Intensive In-Home Services

1. Service Definition

2. Services Provide

3. Eligibility Requirements

4. Out-of-Home

5. At Risk

3. Eligibility Requirements

Service Definition

Intensive In-Home (IIH) is a service for Children and Adolescents under age 21 that are intensive, time-limited interventions provided typically but not solely in the residence of a child who is at risk of being moved into an out-of-home placement or who is being transitioned back into the home setting from an out-of-home placement due to documented clinical needs of the child.

These Services Provide

• Crisis Treatment
• Individual Counseling
• Family Counseling
• Communication Skills Counseling (to assist child and parents to understand and practice appropriate problem-solving, anger management, and interpersonal interaction, etc.)
• Case Management Activities and Coordination with other required services
• 24-Hour Emergency Response

Eligibility Requirements

Effective September 1, 2011, a completed Independent Clinical Assessment will be required for those individuals up to the age of 21 through their local Community Services Board or Behavior Health Authority. Members of Intensive In-Home (IIH) Services must have the functional capability to understand and benefit from the required activities and counseling of this service. These services are rehabilitative and are intended to improve the child’s functioning. It is unlikely that individuals with severe cognitive and developmental delays/impairments would clinically benefit and meet the service eligibility criteria.

Individuals must demonstrate a clinical necessity arising from a severe condition due to mental, behavioral, or emotional illness that results in significant functional impairments in major life activities. Individuals must meet at least two of the following criteria on a continuing or intermittent basis:

1. Have difficulty in establishing or maintaining normal interpersonal relationships to such a degree that they are at risk of hospitalization or out-of-home placement because of conflicts with family or community; and/or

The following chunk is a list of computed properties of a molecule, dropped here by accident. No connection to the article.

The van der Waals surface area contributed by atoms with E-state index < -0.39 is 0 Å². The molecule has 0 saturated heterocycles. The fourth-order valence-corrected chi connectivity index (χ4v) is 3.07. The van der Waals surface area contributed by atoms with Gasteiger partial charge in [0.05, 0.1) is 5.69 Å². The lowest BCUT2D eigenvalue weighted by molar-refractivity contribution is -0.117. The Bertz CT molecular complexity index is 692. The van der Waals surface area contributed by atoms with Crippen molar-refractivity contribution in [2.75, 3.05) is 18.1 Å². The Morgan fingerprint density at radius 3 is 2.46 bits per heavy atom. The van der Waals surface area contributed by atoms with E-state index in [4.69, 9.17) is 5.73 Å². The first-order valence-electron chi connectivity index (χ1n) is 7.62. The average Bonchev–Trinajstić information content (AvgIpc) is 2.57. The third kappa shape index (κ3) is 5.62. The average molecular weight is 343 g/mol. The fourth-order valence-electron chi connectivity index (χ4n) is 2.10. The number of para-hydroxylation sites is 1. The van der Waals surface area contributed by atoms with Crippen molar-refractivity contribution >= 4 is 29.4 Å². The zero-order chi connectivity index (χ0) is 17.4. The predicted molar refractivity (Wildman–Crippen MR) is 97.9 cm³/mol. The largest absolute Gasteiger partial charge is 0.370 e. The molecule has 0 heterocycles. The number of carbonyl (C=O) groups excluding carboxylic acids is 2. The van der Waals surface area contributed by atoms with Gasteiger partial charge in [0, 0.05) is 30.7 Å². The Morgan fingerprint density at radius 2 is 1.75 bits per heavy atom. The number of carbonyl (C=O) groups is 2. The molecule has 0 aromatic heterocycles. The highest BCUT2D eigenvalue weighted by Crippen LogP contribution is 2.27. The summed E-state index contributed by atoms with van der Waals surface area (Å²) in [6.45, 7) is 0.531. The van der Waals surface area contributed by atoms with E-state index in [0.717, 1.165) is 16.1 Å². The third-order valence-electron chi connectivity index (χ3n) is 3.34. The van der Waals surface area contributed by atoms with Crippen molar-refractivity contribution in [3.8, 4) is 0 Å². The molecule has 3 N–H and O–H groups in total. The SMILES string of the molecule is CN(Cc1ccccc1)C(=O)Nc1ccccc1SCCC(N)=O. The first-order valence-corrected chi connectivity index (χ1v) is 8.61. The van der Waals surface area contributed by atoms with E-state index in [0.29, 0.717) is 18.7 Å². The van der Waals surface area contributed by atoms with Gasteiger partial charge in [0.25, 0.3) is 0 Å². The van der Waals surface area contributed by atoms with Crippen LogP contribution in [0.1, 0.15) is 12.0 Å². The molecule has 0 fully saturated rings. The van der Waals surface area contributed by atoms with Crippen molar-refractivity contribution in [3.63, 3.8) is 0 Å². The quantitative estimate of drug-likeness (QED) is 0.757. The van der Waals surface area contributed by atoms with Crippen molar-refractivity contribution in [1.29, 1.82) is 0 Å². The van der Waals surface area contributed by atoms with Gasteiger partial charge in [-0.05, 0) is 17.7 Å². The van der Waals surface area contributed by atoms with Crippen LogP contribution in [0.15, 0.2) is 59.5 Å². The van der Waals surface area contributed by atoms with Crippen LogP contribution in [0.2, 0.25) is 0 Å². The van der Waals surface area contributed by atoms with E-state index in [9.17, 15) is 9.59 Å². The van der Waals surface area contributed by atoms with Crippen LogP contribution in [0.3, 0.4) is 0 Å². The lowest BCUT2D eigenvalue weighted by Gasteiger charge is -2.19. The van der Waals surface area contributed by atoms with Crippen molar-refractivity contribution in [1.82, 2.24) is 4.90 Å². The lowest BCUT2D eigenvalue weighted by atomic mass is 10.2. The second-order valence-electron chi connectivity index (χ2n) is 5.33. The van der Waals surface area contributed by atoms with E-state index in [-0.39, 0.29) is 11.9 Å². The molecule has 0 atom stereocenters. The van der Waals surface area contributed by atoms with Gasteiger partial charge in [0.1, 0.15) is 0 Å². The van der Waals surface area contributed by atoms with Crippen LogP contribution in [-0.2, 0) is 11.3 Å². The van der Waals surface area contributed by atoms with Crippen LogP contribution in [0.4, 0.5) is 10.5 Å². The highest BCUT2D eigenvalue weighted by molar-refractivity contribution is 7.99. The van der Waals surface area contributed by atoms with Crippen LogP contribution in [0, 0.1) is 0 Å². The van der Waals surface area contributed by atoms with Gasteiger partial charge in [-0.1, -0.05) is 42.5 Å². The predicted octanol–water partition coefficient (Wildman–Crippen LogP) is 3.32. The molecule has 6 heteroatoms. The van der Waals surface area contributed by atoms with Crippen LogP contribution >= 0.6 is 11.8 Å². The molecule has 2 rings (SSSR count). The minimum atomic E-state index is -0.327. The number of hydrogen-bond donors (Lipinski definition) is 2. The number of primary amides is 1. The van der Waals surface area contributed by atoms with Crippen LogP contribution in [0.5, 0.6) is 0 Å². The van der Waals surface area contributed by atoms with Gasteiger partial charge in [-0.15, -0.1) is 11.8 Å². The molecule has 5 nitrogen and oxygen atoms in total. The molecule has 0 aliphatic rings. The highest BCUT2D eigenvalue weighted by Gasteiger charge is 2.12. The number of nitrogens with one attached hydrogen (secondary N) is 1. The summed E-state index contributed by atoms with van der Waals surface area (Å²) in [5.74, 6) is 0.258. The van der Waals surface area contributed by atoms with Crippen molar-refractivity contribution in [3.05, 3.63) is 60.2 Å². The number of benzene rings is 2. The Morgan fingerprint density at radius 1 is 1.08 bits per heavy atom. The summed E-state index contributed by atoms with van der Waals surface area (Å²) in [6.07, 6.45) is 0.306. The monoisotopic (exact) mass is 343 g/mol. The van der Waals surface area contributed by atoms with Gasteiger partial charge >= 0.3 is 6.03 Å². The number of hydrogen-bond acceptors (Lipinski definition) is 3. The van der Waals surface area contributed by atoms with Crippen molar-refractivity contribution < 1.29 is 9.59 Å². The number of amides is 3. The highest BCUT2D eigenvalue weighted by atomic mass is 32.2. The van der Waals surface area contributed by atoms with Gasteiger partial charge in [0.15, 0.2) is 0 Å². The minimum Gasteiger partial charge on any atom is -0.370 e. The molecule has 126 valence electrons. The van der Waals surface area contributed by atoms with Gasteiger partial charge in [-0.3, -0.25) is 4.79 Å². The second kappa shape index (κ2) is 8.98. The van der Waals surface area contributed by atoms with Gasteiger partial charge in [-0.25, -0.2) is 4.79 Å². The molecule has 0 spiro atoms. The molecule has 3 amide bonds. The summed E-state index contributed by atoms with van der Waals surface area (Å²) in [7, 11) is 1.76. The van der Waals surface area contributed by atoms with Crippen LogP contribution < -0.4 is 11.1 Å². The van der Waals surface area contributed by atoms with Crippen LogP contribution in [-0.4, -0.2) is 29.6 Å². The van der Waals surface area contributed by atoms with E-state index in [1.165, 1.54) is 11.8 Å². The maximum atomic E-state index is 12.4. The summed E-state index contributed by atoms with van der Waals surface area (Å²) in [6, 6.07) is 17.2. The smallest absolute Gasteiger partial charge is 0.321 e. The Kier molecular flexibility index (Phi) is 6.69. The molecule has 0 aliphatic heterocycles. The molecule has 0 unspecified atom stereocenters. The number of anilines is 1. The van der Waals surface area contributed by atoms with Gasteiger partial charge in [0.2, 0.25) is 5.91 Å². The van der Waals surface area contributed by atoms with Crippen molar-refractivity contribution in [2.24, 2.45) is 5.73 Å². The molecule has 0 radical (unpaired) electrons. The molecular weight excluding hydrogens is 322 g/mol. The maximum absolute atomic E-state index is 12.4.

2. Exhibit such inappropriate behavior that repeated interventions by the mental health, social services, or judicial system are necessary; and/or

3. Exhibit difficulty in cognitive ability such that they are unable to recognize personal danger or recognize significantly inappropriate social behavior. For example is at risk for acting out in such a fashion that will cause harm to themselves or others.

Services shall be used when there is a risk of out-of-home placement, due to the clinical needs of the child, and either:

1. Services that are far more intensive than outpatient clinic care are required to stabilize the child in the family situation; or

2. The child’s residence, as the setting for services, is more likely to be successful than a clinic.


An out-of-home placement (one must be at risk of) is defined as one or more of the following:

• Level A or Level B group home
• Regular foster home (if currently residing with biological family and due to behavior problems is at risk of move to DSS custody)
• Treatment foster care placement (if currently residing with biological family or a regular foster family and due to behavior problems is at risk of removal to higher level of care) (IIH services would be provided to the child and the biological family or the foster family)
• Level C residential facility
• Emergency shelter (for child only, due to MH/behavioral problems),
• Psychiatric hospitalization
• Juvenile justice/incarceration placement (detention, corrections)

Home is defined as the family residence and includes a child living with natural parents, relatives, or a legal guardian, or the family residence of the child’s permanent or temporary foster care or pre-adoption placement. Children receiving Treatment Foster Care Case Management are not eligible for IIH services.


“At-Risk” is defined as one or more of the following:

• The child currently has escalating behaviors that have put them or others at immediate risk of physical injury.
• The parent or legal guardian is unable to manage the mental, behavioral or emotional problems in the home and is actively seeking alternate out of home placement.

If a child or adolescent has co-occurring mental health and substance abuse disorders, integrated treatment is allowed within IIH services as long as the treatment for the substance abuse condition is intended to positively impact the mental health condition.